Emphasizing your credentials in business communications is a losing strategy.
Even so, we see it everywhere. Just look at online bios and “About Me” pages.
We’ve been duped.
We’ve all been told credentials —degrees, titles, years of experience— are what get us noticed.
After all, people need to know you can do the job.
Credentials are supposed to demonstrate that you can.
But, emphasizing credentials in business communication will usually backfire, especially if your audience is hearing from you for the first time.
Here’s what your audience really cares about — trust
Your audience makes one important decision before they care about your credentials.
They decide if they trust you.
Need some scientific proof?
Dr. Amy Cuddy is perhaps best known for her research on the psychology of first impressions.
Dr. Cuddy found that we judge people using two criteria: trust (she calls it warmth) and competence.
We universally evaluate trust first — and only care about someone’s competence if we decide they are trustworthy.
Emphasizing credentials can erode trust
Until trust is gained, demonstrating competence (like when we focus on credentials) can actually backfire and make us less trustworthy.
So put those credentials on the back burner
They don’t matter and will even get in the way with first impressions.
Instead, focus on building trust.
After you’ve gained trust, then people will want to know if you’re competent.
That’s where your credentials come in.
Are you over-emphasizing credentials?
Five danger signs that you are emphasizing credentials over trust in your communications (e.g., in your Linkedin profile, business presentations, web presence, written proposals and reports, etc.):
1. Starting self-introductions with degrees & accomplishments
This is just a bad idea. Tell a story, show your audience how you understand and will solve a problem for them, or tell them something interesting that makes you human. Just stay away from those degrees and letters after your name!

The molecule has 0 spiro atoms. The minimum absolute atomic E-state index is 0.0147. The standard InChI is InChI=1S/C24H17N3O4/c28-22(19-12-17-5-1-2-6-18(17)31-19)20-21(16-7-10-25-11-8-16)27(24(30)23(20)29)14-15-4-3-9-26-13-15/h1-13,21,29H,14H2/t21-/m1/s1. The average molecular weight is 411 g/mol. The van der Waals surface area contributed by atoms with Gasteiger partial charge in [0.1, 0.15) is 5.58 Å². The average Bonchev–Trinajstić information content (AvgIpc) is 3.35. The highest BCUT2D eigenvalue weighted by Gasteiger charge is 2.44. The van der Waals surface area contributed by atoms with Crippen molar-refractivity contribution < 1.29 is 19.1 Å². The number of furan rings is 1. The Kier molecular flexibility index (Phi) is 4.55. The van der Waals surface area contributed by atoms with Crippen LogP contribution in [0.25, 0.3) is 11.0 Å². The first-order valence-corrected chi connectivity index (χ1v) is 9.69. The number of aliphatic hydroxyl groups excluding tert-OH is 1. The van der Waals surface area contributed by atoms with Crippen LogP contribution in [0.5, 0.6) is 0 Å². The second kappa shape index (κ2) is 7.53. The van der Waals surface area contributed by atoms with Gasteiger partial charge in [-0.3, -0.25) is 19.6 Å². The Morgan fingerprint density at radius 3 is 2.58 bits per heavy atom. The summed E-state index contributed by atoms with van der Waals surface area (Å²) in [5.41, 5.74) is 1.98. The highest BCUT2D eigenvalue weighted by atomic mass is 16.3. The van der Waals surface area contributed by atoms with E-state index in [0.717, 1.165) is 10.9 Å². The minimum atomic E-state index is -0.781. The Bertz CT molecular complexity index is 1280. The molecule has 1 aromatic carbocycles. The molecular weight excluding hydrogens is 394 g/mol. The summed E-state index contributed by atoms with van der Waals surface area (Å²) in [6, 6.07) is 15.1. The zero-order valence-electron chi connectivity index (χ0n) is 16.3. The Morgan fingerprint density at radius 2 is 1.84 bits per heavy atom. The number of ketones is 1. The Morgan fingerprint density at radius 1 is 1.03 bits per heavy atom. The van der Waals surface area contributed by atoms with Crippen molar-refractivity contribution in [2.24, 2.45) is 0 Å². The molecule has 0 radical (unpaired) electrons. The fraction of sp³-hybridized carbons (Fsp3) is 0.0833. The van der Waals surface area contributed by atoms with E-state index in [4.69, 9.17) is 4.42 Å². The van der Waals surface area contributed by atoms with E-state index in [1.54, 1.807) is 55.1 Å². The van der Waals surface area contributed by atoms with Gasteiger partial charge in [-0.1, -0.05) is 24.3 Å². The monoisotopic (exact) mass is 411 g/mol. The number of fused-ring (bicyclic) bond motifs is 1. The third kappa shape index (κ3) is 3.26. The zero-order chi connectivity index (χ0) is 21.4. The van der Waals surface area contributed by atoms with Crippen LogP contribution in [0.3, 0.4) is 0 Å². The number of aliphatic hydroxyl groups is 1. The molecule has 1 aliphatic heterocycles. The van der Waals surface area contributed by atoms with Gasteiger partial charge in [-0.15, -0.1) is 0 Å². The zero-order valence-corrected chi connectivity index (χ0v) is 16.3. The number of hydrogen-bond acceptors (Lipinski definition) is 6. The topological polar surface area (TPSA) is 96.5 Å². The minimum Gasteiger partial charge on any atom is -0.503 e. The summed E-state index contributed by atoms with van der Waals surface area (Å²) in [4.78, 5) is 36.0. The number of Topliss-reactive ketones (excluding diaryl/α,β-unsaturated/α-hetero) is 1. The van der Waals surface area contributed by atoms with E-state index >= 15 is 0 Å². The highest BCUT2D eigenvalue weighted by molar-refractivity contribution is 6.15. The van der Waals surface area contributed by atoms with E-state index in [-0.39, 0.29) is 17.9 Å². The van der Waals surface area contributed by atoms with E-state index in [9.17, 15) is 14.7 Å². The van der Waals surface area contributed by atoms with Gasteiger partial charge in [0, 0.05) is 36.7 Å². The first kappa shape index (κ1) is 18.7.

2. Introducing and describing yourself in third-person
This is (hopefully) a problem mostly with written communication. You wouldn’t have a warm, intimate conversation with a friend this way would you? ‘nuff said. Adopt a conversational tone. You’ll be surprised how much more engaged your audience is.
3. Focusing on years of service
Your audience really doesn’t care about how long you’ve been doing things (and it can easily make you seem dated). They care about what problem you can solve for them today.
4. Using industry buzzwords & jargon
People can’t trust you if they can’t understand you. Use everyday words and vivid metaphors instead.
5. Announcing yourself through a fancy title
Whether “President,” “CEO,” or “king,” a fancy title is the quickest and easiest way to focus on credentials before trust. Try using a less flashy title like just “owner” or “founder.” Or, if the introduction is in-person, try just explaining what you do: “I’m the finance guy” as opposed to “I’m Chief Financial Officer.” No one will ever fault you for being understated.
Want some more concrete, actionable ways to build trust with your audience? Stay tuned for my next blog post on the science of audience trust — and how to hack it.
Did you find this post useful? If so, here’s what to do next. First, please share this post with your friends. Sharing is caring! Second, come say hi on our facebook page (we love putting names to faces) and let us know what steps you will be taking to emphasize trust over credentials. After all, writing goals down is a great way to make sure you follow through!
If you disagree or think any of the danger signs aren’t so dangerous, I’d love to hear from you too!
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P.S., if you’d like to read Dr. Cuddy’s study, you can find it here.
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